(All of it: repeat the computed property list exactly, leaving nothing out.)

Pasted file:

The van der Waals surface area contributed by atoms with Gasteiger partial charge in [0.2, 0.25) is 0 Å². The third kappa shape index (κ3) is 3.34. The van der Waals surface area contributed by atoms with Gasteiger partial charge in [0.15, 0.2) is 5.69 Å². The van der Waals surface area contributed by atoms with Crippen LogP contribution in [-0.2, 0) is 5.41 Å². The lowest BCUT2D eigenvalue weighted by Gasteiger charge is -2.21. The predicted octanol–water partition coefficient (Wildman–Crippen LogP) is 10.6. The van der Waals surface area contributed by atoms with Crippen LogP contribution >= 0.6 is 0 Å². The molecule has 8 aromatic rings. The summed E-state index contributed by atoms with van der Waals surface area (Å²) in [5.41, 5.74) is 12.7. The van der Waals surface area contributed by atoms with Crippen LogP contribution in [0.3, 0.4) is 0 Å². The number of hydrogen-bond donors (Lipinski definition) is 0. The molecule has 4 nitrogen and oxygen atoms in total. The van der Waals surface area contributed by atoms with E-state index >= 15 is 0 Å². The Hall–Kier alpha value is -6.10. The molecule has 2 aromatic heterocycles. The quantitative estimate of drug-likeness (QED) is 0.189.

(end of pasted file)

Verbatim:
The van der Waals surface area contributed by atoms with Gasteiger partial charge in [0.2, 0.25) is 0 Å². The third kappa shape index (κ3) is 3.34. The van der Waals surface area contributed by atoms with Gasteiger partial charge in [0.15, 0.2) is 5.69 Å². The van der Waals surface area contributed by atoms with Crippen LogP contribution in [-0.2, 0) is 5.41 Å². The lowest BCUT2D eigenvalue weighted by Gasteiger charge is -2.21. The predicted octanol–water partition coefficient (Wildman–Crippen LogP) is 10.6. The van der Waals surface area contributed by atoms with Crippen LogP contribution >= 0.6 is 0 Å². The molecule has 8 aromatic rings. The summed E-state index contributed by atoms with van der Waals surface area (Å²) in [5.41, 5.74) is 12.7. The van der Waals surface area contributed by atoms with Crippen LogP contribution in [0.3, 0.4) is 0 Å². The number of hydrogen-bond donors (Lipinski definition) is 0. The molecule has 4 nitrogen and oxygen atoms in total. The van der Waals surface area contributed by atoms with E-state index >= 15 is 0 Å². The Hall–Kier alpha value is -6.10. The molecule has 2 aromatic heterocycles. The quantitative estimate of drug-likeness (QED) is 0.189.